Murder suspect Jarrod Wyatt took the witness stand this week with the intention of speaking about an alleged conversation he had with authorities about changing attorneys.
Wyatt eventually went back to jail without speaking after his attorney withdrew a motion, filed as a result of the alleged conversation, to dismiss a special allegation in the charges that could result in a life sentence without the chance of parole.
In the motion, attorney Jim Fallman claimed that sheriff's Commander Bill Steven had Wyatt pulled out of solitary confinement at the county jail to speak to him about his case; suggesting he drop Fallman and hire George Mavris and request a change of venue
Accompanying the motion was a declaration submitted by Wyatt.
During a hearing Wednesday, Del Norte Superior Court Judge William
Follett advised Fallman that unless there was any new evidence presented
regarding the conversation, he was likely going to deny it and
questioned whether it was going to be beneficial to open Wyatt up to
After a brief recess speaking with Wyatt and his family, Fallman withdrew the motion.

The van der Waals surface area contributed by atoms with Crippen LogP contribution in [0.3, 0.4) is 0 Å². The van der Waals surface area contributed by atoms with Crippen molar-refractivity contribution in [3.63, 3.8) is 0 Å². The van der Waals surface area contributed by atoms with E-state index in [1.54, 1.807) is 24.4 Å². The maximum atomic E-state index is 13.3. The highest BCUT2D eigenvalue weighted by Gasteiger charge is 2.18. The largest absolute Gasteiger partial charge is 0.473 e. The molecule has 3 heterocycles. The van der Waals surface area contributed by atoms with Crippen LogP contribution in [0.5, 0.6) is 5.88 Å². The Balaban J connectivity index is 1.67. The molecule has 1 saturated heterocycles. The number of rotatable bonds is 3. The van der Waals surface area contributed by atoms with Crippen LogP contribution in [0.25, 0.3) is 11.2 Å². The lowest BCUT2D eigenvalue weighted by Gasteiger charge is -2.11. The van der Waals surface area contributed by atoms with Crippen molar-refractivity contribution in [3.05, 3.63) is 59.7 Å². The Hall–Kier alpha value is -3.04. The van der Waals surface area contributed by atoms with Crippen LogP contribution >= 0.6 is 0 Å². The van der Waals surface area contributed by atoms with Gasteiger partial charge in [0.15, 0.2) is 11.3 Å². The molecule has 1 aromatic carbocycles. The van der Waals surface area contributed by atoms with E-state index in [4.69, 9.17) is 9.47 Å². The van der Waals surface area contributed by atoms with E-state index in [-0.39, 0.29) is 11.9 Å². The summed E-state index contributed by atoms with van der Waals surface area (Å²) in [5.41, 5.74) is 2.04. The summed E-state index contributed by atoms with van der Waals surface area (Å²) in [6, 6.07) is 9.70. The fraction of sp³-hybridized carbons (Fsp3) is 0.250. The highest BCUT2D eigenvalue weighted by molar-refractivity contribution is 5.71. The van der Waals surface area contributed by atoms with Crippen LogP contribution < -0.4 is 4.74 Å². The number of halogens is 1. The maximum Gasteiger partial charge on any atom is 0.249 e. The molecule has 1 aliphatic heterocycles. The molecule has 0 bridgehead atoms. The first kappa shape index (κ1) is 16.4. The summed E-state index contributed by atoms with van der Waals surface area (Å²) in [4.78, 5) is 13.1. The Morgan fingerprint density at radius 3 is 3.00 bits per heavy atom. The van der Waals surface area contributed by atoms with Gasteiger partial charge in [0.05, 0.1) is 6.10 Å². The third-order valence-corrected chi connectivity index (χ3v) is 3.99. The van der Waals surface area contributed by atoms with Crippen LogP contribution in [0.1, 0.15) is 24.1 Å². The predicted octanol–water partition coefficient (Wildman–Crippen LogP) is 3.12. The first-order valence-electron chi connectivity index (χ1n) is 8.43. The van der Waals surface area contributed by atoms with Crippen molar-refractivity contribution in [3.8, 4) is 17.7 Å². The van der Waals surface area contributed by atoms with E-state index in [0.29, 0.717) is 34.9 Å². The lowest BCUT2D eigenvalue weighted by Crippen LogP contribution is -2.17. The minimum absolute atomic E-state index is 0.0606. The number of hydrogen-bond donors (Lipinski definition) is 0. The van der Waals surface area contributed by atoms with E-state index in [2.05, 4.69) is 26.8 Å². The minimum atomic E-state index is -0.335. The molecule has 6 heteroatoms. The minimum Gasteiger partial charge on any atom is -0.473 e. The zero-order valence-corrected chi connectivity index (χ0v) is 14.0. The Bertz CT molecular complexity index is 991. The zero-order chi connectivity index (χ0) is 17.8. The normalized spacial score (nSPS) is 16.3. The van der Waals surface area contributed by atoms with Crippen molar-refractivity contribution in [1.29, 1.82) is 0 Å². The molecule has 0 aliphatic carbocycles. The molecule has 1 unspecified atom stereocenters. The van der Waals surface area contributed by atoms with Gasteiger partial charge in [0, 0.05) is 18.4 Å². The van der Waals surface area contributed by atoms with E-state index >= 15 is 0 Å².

"We will not be able to show prejudice," said Fallman.
Steven had previously denied speaking with Wyatt about the case but
did acknowledge that he spoke with Wyatt about upgrading him from his
restricted status in the jail.
"Commander Steven's integrity has been assaulted, with the
insinuation that he was working for some 'prosecution team' to somehow
wrongfully get evidence against Mr. Wyatt," said District Attorney Jon
Alexander during the hearing. "It was just another tawdry and concocted
set of facts by the defendant aimed at avoiding responsibility for the
brutal murder of Taylor Powell."
Wyatt, 27, a former mixed martial arts fighter, is accused of fatally
beating Powell, 21, of Crescent City, on March 21, 2010, in a gruesome
attack that involved mutilation.
Wyatt told authorities at the time that he was under the influence of
hallucinogenic mushroom tea and he believed his friend was the devil.
Wyatt faces charges of murder with special circumstances of torture
and aggravated mayhem, using a deadly weapon while committing a felony,
aggravated mayhem and torture.
Other motions including, permissible photos are scheduled to be heard
on Aug. 15. The attorneys are still disagreeing on 11 of the more than
400 photos to be presented during the trial.
Wyatt's trial is scheduled for Sept. 10 and expected to last two weeks.
Reach Anthony Skeens at email@example.com.